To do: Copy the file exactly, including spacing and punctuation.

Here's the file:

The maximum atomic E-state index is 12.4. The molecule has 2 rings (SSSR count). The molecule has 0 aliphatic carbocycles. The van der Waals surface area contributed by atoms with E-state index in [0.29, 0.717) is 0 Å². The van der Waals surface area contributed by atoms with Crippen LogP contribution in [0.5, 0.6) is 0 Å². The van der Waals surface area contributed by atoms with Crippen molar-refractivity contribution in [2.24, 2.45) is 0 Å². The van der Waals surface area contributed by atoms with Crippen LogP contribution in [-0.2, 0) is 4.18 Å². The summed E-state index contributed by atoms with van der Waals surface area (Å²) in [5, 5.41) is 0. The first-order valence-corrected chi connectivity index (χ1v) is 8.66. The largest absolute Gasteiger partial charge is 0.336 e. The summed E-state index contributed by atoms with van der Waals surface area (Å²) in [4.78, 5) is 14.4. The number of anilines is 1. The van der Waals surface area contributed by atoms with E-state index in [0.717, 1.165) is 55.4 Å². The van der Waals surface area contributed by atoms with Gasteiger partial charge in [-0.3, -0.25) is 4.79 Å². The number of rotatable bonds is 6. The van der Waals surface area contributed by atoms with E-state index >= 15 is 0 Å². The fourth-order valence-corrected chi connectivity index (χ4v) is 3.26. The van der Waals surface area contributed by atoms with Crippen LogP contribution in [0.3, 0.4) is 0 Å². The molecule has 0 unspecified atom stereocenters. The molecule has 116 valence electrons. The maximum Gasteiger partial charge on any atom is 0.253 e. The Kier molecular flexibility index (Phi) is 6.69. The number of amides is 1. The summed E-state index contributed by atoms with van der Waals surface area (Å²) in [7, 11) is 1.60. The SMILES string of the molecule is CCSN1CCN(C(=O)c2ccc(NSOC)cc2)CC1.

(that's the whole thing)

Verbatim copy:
The maximum atomic E-state index is 12.4. The molecule has 2 rings (SSSR count). The molecule has 0 aliphatic carbocycles. The van der Waals surface area contributed by atoms with E-state index in [0.29, 0.717) is 0 Å². The van der Waals surface area contributed by atoms with Crippen LogP contribution in [0.5, 0.6) is 0 Å². The van der Waals surface area contributed by atoms with Crippen molar-refractivity contribution in [2.24, 2.45) is 0 Å². The van der Waals surface area contributed by atoms with Crippen LogP contribution in [-0.2, 0) is 4.18 Å². The summed E-state index contributed by atoms with van der Waals surface area (Å²) in [5, 5.41) is 0. The first-order valence-corrected chi connectivity index (χ1v) is 8.66. The largest absolute Gasteiger partial charge is 0.336 e. The summed E-state index contributed by atoms with van der Waals surface area (Å²) in [4.78, 5) is 14.4. The number of anilines is 1. The van der Waals surface area contributed by atoms with E-state index in [0.717, 1.165) is 55.4 Å². The van der Waals surface area contributed by atoms with Gasteiger partial charge in [-0.3, -0.25) is 4.79 Å². The number of rotatable bonds is 6. The van der Waals surface area contributed by atoms with E-state index >= 15 is 0 Å². The fourth-order valence-corrected chi connectivity index (χ4v) is 3.26. The van der Waals surface area contributed by atoms with Crippen LogP contribution in [0.3, 0.4) is 0 Å². The molecule has 0 unspecified atom stereocenters. The molecule has 116 valence electrons. The maximum Gasteiger partial charge on any atom is 0.253 e. The Kier molecular flexibility index (Phi) is 6.69. The number of amides is 1. The summed E-state index contributed by atoms with van der Waals surface area (Å²) in [7, 11) is 1.60. The SMILES string of the molecule is CCSN1CCN(C(=O)c2ccc(NSOC)cc2)CC1.